Studying creatures that live far beneath the ocean’s surface can be challenging, to say the least. These animals are often very elusive, and hard to track for the purpose of research. When researchers do manage to catch them, these marine organisms could be hurt, sometimes fatally, in the process.
This is not good news especially for scientists who want to learn more about deep-sea life. Some of these sea animals are thought to be the first forms of life on Earth. Therefore, more in-depth oceanography is important to biology, in general.
Studying Life Underwater: The Pitfalls and Challenges
Studying life underwater cannot be achieved if these creatures cannot be examined without risks of injury or danger. Many scientists in this field have found existing methods of specimen-capturing, unsatisfactory. In fact, Andy Juhl of the Lamont-Doherty Earth Observatory at Columbia University has referred to some samples taken as a result of these processes as "mangled." The methods have included nets, submarines, robotic vehicles and jars operated manually for capturing the animals, which could pose threats to their survival.
Researchers, such as Juhl and Brennan Phillips, an assistant professor at the University of Rhode Island’s Department of Ocean Engineering, would prefer if the organisms in question could be entrapped whole and undamaged. This allows for their subsequent safe release after genetic and tissue samples have been taken.
More importantly, however, it allows for a full assessment of these creatures' characteristics as living specimens, including how they move and, ideally, how they behave in their natural environment. This method also involves suspending the creatures within the ocean water to enhance their welfare in the course of the assessment, and to eliminate the effects of captivity from any data collected.
This technique is achievable with a rigid enclosure, which could be operated using rotors or actuators. However, the device may be difficult to operate, and may not allow the operator to respond quickly enough if the animals make a sudden dash for freedom.
The unusual, deep-sea squid (Teuthowenia megalops) is an example of a creature whose study could enhance our understanding of how life originally developed on Earth. (Source: Public Domain)
On the other hand, a device that could create such an open field in the subject’s own water column would also need to be robust enough to contain a specimen, when closed, and be resistant to breakouts.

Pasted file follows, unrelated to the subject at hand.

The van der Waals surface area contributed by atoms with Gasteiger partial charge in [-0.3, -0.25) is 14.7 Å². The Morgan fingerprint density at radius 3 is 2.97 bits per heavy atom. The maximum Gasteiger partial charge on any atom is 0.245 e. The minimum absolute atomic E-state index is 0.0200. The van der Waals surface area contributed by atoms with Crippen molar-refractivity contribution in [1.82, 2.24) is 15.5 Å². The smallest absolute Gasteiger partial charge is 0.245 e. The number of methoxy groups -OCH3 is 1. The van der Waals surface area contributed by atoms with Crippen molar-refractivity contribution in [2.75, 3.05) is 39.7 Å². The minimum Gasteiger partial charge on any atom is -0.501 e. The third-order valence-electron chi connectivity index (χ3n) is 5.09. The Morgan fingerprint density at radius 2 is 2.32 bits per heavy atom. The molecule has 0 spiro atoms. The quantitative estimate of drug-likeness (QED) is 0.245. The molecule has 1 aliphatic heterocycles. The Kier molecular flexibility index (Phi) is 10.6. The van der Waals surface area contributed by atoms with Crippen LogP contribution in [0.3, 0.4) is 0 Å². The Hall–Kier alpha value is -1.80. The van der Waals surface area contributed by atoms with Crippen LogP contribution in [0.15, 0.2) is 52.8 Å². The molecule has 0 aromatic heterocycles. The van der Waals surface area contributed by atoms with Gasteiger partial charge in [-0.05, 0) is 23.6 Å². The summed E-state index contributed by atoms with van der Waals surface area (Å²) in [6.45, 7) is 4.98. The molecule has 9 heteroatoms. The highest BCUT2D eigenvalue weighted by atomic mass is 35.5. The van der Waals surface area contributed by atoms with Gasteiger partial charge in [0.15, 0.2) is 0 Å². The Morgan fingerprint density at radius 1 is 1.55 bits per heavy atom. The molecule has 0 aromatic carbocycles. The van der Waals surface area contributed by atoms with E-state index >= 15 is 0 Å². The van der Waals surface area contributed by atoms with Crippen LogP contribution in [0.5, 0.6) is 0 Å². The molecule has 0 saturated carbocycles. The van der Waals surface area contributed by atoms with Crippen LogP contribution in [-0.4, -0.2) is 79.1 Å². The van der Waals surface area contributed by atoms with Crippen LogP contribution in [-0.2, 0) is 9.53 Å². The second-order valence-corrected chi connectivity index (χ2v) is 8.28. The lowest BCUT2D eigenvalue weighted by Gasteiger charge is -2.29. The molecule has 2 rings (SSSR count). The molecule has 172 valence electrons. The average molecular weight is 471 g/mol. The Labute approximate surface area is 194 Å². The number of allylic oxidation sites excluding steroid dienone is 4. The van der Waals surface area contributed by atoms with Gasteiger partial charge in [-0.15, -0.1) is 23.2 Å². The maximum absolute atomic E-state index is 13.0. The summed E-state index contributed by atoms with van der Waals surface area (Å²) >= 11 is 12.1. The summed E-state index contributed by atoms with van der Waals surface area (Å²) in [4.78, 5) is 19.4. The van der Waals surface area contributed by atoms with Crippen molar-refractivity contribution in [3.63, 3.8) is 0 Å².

Much of the marine life, to be studied, using such equipment, can be delicate and fragile. However, some of them, like certain species of squids, may have the ability to destroy, or at least damage, manmade live-capture paraphernalia. Additionally, in the case of cephalopods, this device will need to be sophisticated enough to prevent tentacle damage in the event of capture.
Building the Ideal Deep-Sea Enclosure
Dr. Zhi Ern Teoh, an engineer trained at the Wyss Institute for Biologically Inspired Engineering at Harvard, took an interest in designing such a device. Dr. Teoh had previously gathered expertise with robotic and mechanical devices that could fold outwards to occupy or surround a space in a manner powered by minimal numbers of actuators. This form of mechanical engineering, also known as origami-inspired mechanical design, allowed Teoh to create flying microbots that also had these kinds of folds.
The engineer collaborated with a team of other engineers and researchers (which also included Professor Phillips from Rhode Island) to develop an origami design-based enclosure for marine animals in the wild.
The result of this project was a polyhedral cage. In other words, it was made of regularly-sized flat modules, covered in a neutral plastic coating. These modules formed a hollow dodecahedron but could also fold along some of its edges, when not in use. The 'faces' of this shape were also creatively connected to a single actuator. This actuator allowed the faces to unfold and expand into the polyhedral state when it rotated one way, and for the same faces to fold back toward it when spun in the opposite direction.
Therefore, an operator may be more likely to capture a small, fragile creature along with an appreciable volume of its own water column. Conversely, the device may also be responsive enough to let a creature, such as a squid, go, if it threatens to become entangled with the faces.
Scientists have created a rotary-actuated device to study marine organisms. (Source: Harvard University)
The design and development of this origami oceanic cage was documented in an article published in a July 2018 issue of the journal, Science Robotics.
The study also claims that the cage had been tested at a depth of 700 meters below the surface of a body of water. However, the authors assert that this device is designed to withstand more real-life ocean depths (i.e., about 11 kilometers below sea level) and the physical constraints, such as increased pressure, involved in such an environment. The new polyhedral device is yet to be included in such an expedition. However, it would be interesting to know how it performs if it does so.
Top Image: An artist’s impression of the origami-inspired specimen cage in action. (Source: Wyss Institute at Harvard University)
New Origami Robot Can Collect Sensitive Sea Creatures Without Harming Them, 2018, Inverse, https://www.inverse.com/article/47182-got-to-catch-them-all-in-the-pelagic , (accessed 22 Jul. 18)
E. Branscomb, et al. (2018) Frankenstein or a Submarine Alkaline Vent: Who is Responsible for Abiogenesis?: Part 2: As life is now, so it must have been in the beginning. Bioessays. pp.e1700182.
Z. E. Teoh, et al. (2018) Rotary-actuated folding polyhedrons for midwater investigation of delicate marine organisms. Science Robotics. 3:(20).